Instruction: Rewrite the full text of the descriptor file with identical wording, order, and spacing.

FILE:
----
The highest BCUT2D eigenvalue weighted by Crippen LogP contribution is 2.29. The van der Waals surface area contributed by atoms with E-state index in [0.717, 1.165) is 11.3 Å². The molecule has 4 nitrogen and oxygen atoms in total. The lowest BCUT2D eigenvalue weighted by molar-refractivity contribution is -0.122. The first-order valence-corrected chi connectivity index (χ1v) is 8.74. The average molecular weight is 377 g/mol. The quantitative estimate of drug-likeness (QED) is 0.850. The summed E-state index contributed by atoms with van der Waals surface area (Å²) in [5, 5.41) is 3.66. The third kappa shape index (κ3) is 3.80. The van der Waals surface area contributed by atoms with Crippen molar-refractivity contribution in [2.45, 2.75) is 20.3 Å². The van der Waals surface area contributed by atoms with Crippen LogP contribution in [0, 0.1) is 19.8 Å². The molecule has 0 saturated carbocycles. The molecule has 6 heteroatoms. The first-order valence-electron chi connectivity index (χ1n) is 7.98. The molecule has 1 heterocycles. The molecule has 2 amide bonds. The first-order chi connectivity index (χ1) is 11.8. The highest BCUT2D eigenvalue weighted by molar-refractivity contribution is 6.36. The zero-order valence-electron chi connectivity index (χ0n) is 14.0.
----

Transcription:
The highest BCUT2D eigenvalue weighted by Crippen LogP contribution is 2.29. The van der Waals surface area contributed by atoms with E-state index in [0.717, 1.165) is 11.3 Å². The molecule has 4 nitrogen and oxygen atoms in total. The lowest BCUT2D eigenvalue weighted by molar-refractivity contribution is -0.122. The first-order valence-corrected chi connectivity index (χ1v) is 8.74. The average molecular weight is 377 g/mol. The quantitative estimate of drug-likeness (QED) is 0.850. The summed E-state index contributed by atoms with van der Waals surface area (Å²) in [5, 5.41) is 3.66. The third kappa shape index (κ3) is 3.80. The van der Waals surface area contributed by atoms with Crippen molar-refractivity contribution in [2.45, 2.75) is 20.3 Å². The van der Waals surface area contributed by atoms with Crippen LogP contribution in [0, 0.1) is 19.8 Å². The molecule has 0 saturated carbocycles. The molecule has 6 heteroatoms. The first-order valence-electron chi connectivity index (χ1n) is 7.98. The molecule has 1 heterocycles. The molecule has 2 amide bonds. The first-order chi connectivity index (χ1) is 11.8. The highest BCUT2D eigenvalue weighted by molar-refractivity contribution is 6.36. The zero-order valence-electron chi connectivity index (χ0n) is 14.0.